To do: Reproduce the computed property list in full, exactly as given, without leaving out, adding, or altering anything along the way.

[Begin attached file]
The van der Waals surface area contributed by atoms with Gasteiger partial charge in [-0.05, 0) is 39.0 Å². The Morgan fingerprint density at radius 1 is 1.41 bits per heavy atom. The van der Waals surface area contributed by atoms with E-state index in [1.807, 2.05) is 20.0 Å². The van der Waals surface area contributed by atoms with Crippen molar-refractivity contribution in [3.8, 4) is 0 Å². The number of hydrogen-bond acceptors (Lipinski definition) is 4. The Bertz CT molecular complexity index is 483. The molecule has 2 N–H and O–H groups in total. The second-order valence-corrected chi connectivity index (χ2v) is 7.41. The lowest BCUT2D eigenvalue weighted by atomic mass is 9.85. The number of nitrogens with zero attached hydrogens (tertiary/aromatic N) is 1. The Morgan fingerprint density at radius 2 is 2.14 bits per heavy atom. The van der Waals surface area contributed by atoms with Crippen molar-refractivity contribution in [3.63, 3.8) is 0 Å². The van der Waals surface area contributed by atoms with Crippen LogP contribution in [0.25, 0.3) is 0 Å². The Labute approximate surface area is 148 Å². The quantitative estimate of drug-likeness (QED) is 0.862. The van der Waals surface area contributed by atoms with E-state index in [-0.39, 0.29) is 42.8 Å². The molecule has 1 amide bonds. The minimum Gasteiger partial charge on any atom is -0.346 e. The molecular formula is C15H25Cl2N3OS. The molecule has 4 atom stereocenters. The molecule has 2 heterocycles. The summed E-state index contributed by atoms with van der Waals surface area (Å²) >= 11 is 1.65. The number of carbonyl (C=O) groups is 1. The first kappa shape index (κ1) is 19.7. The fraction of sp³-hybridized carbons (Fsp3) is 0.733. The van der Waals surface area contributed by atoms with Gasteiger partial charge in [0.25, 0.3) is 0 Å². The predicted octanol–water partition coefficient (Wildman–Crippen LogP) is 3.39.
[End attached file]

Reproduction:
The van der Waals surface area contributed by atoms with Gasteiger partial charge in [-0.05, 0) is 39.0 Å². The Morgan fingerprint density at radius 1 is 1.41 bits per heavy atom. The van der Waals surface area contributed by atoms with E-state index in [1.807, 2.05) is 20.0 Å². The van der Waals surface area contributed by atoms with Crippen molar-refractivity contribution in [3.8, 4) is 0 Å². The number of hydrogen-bond acceptors (Lipinski definition) is 4. The Bertz CT molecular complexity index is 483. The molecule has 2 N–H and O–H groups in total. The second-order valence-corrected chi connectivity index (χ2v) is 7.41. The lowest BCUT2D eigenvalue weighted by atomic mass is 9.85. The number of nitrogens with zero attached hydrogens (tertiary/aromatic N) is 1. The Morgan fingerprint density at radius 2 is 2.14 bits per heavy atom. The van der Waals surface area contributed by atoms with Crippen molar-refractivity contribution in [3.63, 3.8) is 0 Å². The van der Waals surface area contributed by atoms with Crippen LogP contribution in [0.25, 0.3) is 0 Å². The Labute approximate surface area is 148 Å². The quantitative estimate of drug-likeness (QED) is 0.862. The van der Waals surface area contributed by atoms with E-state index in [-0.39, 0.29) is 42.8 Å². The molecule has 1 amide bonds. The minimum Gasteiger partial charge on any atom is -0.346 e. The molecular formula is C15H25Cl2N3OS. The molecule has 4 atom stereocenters. The molecule has 2 heterocycles. The summed E-state index contributed by atoms with van der Waals surface area (Å²) >= 11 is 1.65. The number of carbonyl (C=O) groups is 1. The first kappa shape index (κ1) is 19.7. The fraction of sp³-hybridized carbons (Fsp3) is 0.733. The van der Waals surface area contributed by atoms with Gasteiger partial charge in [0.25, 0.3) is 0 Å². The predicted octanol–water partition coefficient (Wildman–Crippen LogP) is 3.39.